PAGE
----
Episode #286

Context Transforms

Series: Dive Into Core Graphics

10 minutes
Published on July 14, 2017

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Transforms allow you to draw things rotated, moved, or scaled differently than you specified. You can use this technique to reuse drawing operations where they only differ by some small factor (like drawing lines on a graph), to tilt things like text, or to correct issues where the drawn element is upside down or sideways. In this episode, Sam shares a helpful technique of drawing a grid with a highlighted "origin square" to make it obvious what the transforms are doing.


Drawing a Grid to Help Visualize Transformations

This utility function is a helpful way of visualizing where your drawing is happening. Not the use of the saveGState and restoreGState to keep this function self contained (in other words, no drawing state will leak out of this method and cause other operations to draw incorrectly).

func drawGrid(_ context: CGContext) {

    let colorSpace = CGColorSpaceCreateDeviceRGB()
    let color = CGColor(colorSpace: colorSpace, components: [0, 0, 0, 0.2])!

    // Stroke the border

    // Draw a line every 20px
    let increment: CGFloat = 20

    for x in 1..<Int(bounds.height / increment) {
        // Vertical line
    context.move(to: CGPoint(x: CGFloat(x) * increment, y: 0))
    context.addLine(to: CGPoint(x: CGFloat(x) * increment, y: bounds.height))

    for y in 1..<Int(bounds.width / increment) {
        // Horizontal line
        context.move(to: CGPoint(x: 0, y: CGFloat(y) * increment))
        context.addLine(to: CGPoint(x: bounds.width, y: CGFloat(y) * increment))

    // Stroke grid

    // Draw top left red square
    context.setFillColor(CGColor(colorSpace: colorSpace, components: [1, 0, 0, 0.5])!)
    context.fill(CGRect(x: 0, y: 0, width: increment, height: increment))


Zooming Out

Zooming out can help you figure out issues where your drawing is happening outside the frame. This is a common situation you might find yourself in when drawing with transforms. For instance if you rotate around the origin 180°, your entire drawing will happen outside the visible rect.

When performing transformations like zoom, it is important to remember that it happens at the anchor point, or origin of the context. In order to zoom out from the center, we'll first have to translate so that the anchor point is at the center of the view:

context.translateBy(x: bounds.midX, y: bounds.midY)

Then we can apply our scale transformation:

context.scaleBy(x: 0.5, y: 0.5)

And then we just need to jump back to where we were:

context.translateBy(x: -bounds.midX, y: -bounds.midY)

Flipping Horizontally

This is a common thing you might do when showing an image of someone through the camera. Since most people are accustomed to looking at themselves in a mirror, you can simulate this effect by horizontally flipping the image.

Flip horizontally
context.translateBy(x: bounds.midX, y: bounds.midY)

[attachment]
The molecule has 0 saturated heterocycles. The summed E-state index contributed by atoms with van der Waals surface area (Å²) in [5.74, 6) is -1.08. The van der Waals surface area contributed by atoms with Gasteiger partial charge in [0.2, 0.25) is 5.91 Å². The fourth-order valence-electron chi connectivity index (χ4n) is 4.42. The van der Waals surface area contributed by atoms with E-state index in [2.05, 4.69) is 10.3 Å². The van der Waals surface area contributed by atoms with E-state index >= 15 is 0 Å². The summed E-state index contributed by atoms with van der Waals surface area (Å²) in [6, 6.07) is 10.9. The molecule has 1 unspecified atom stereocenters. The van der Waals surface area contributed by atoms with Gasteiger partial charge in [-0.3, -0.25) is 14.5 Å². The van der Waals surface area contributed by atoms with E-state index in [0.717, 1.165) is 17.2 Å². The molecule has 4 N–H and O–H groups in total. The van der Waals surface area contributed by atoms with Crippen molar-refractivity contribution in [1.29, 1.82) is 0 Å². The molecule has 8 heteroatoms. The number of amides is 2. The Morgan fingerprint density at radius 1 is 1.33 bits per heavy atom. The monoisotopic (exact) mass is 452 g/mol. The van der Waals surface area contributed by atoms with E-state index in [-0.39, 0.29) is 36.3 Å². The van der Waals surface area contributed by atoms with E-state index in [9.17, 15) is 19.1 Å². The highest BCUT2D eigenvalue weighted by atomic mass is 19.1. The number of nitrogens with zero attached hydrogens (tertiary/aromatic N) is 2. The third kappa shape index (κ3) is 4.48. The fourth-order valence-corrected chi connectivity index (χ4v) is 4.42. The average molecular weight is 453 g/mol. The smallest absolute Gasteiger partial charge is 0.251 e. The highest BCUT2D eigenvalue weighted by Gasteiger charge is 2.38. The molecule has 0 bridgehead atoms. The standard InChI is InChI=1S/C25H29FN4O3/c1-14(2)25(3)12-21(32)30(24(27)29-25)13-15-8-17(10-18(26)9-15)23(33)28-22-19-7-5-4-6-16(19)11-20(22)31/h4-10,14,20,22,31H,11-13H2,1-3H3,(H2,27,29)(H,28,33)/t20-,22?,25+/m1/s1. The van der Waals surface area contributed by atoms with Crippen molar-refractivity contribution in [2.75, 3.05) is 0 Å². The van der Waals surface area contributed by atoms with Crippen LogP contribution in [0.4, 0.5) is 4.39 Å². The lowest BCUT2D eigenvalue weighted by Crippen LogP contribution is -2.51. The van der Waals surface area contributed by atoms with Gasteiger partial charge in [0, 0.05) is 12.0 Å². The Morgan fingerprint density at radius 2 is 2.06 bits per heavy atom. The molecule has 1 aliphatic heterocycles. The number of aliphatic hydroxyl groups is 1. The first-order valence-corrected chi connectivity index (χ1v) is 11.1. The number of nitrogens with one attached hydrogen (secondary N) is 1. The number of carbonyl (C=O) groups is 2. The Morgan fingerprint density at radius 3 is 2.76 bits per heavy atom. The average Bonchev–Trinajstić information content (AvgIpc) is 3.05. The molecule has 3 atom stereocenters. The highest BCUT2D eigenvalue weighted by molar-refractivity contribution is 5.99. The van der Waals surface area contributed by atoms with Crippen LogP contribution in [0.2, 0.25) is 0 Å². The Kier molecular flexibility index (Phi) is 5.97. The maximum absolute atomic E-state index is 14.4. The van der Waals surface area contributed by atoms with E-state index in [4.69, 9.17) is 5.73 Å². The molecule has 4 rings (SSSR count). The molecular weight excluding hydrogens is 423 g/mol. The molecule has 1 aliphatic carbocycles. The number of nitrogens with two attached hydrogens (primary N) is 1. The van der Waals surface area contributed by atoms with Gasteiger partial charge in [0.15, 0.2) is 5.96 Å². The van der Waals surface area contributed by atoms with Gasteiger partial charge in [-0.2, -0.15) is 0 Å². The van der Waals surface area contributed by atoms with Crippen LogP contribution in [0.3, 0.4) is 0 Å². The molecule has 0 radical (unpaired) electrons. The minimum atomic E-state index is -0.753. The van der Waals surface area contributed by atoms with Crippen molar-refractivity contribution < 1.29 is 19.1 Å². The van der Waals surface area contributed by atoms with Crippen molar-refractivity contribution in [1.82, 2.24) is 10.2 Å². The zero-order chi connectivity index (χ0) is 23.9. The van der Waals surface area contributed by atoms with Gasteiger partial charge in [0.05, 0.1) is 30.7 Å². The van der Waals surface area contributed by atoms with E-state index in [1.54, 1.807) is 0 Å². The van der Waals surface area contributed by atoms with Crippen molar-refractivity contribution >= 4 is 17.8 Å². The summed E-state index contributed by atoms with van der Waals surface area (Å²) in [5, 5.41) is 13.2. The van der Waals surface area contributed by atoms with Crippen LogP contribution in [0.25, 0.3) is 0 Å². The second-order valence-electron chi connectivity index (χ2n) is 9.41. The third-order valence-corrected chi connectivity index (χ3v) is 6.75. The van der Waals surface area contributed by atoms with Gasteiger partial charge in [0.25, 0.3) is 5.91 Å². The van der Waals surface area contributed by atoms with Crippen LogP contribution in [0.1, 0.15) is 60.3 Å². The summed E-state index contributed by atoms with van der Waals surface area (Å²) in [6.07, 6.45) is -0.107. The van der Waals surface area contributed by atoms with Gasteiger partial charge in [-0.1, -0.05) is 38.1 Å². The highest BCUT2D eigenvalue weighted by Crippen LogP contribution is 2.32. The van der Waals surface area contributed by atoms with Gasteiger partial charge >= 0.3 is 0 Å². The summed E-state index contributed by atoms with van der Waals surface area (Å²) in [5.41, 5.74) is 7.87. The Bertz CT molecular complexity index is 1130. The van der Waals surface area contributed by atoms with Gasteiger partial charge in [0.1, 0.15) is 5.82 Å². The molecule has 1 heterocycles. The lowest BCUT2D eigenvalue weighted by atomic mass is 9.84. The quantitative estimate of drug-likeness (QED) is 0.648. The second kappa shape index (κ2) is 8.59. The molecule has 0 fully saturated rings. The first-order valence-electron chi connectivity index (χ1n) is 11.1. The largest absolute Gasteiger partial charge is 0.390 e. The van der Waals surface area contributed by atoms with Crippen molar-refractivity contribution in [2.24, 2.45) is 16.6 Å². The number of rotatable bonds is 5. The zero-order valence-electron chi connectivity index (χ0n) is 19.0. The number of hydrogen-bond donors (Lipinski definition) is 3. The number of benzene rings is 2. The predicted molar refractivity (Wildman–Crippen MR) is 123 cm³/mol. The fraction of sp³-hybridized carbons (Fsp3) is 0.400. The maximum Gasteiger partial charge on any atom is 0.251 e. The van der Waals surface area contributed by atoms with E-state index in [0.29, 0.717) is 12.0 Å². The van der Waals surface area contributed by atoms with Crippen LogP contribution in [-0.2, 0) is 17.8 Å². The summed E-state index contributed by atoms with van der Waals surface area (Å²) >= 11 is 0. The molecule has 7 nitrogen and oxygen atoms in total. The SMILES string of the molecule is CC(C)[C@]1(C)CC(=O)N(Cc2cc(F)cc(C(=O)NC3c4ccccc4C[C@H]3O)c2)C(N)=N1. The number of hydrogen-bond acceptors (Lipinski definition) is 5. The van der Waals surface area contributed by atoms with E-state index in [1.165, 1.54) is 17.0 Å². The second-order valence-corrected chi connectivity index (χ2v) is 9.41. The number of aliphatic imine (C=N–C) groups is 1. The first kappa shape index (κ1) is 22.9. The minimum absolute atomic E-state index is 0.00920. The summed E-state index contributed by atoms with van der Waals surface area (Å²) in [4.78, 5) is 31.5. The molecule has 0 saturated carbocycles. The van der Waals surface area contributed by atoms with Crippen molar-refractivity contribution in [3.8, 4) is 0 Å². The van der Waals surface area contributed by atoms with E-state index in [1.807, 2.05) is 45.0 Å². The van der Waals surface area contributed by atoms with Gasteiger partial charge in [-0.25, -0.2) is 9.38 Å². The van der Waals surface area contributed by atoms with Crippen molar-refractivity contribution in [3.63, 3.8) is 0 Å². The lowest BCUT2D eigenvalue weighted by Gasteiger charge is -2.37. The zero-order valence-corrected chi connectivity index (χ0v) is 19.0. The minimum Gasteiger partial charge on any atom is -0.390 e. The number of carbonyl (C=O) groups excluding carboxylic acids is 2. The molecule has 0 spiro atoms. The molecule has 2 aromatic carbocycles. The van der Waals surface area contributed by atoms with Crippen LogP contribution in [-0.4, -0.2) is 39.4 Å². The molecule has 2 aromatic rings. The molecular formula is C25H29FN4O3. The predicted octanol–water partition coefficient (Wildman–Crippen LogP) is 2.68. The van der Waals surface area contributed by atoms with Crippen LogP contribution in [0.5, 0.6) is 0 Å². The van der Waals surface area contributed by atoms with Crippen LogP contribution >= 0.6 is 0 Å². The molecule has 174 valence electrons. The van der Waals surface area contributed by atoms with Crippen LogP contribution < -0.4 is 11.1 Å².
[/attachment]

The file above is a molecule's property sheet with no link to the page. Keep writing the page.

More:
context.scaleBy(x: -1, y: 1)
context.translateBy(x: -bounds.midX, y: -bounds.midY)

Whenever you are dealing with scale transforms, be careful to use 1 (not 0) to represent a no-op, because otherwise that will result in drawing nothing!

You might also use this technique to create reflections of objects by drawing them again, scaled -1 in the y dimension in combination with a gradient overlay.


If we want to rotate 45° we first have to convert that to radians. In radians, 2π is equal to the entire circle, so 2π = 360. to convert this to radians:

// 45° = 2π * (45/360)
// or (simplified)...
// 45° = π / 180

It helps to think of thinks in radians, so if 2π is the whole circle, π is half the circle, π/2 is 1/4 circle, and π/4 is 1/8th the circle (or 45°).

Again we use the trick to translate to the center so we rotate around the center, then back again after the transformation:

// Rotate -45°
context.translateBy(x: bounds.midX, y: bounds.midY)
context.rotate(by: .pi / -4)
context.translateBy(x: -bounds.midX, y: -bounds.midY)


We can then draw things and they will all be rotated:

// Draw blue square
context.setFillColor(CGColor(colorSpace: colorSpace, components: [0, 0, 1, 1])!)
context.fill(CGRect(x: 60, y: 60, width: 200, height: 200))

This ends up looking like a diamond since we are rotated.

It is important to rotate back (or use the graphics state) to go back to how we were:

// Rotate 45° (back to regular)
context.translateBy(x: bounds.midX, y: bounds.midY)
context.rotate(by: .pi / 4)
context.translateBy(x: -bounds.midX, y: -bounds.midY)

Now we can draw other things that aren’t rotated.

// Draw green square
context.setFillColor(CGColor(colorSpace: colorSpace, components: [0, 1, 0, 0.5])!)
context.fill(CGRect(x: 60, y: 60, width: 200, height: 200))

// Draw yellow square
context.setFillColor(CGColor(colorSpace: colorSpace, components: [1, 1, 0, 0.5])!)
context.fill(CGRect(x: 300, y: 300, width: 20, height: 20))

This episode uses Swift 3.0, Xcode 8.3.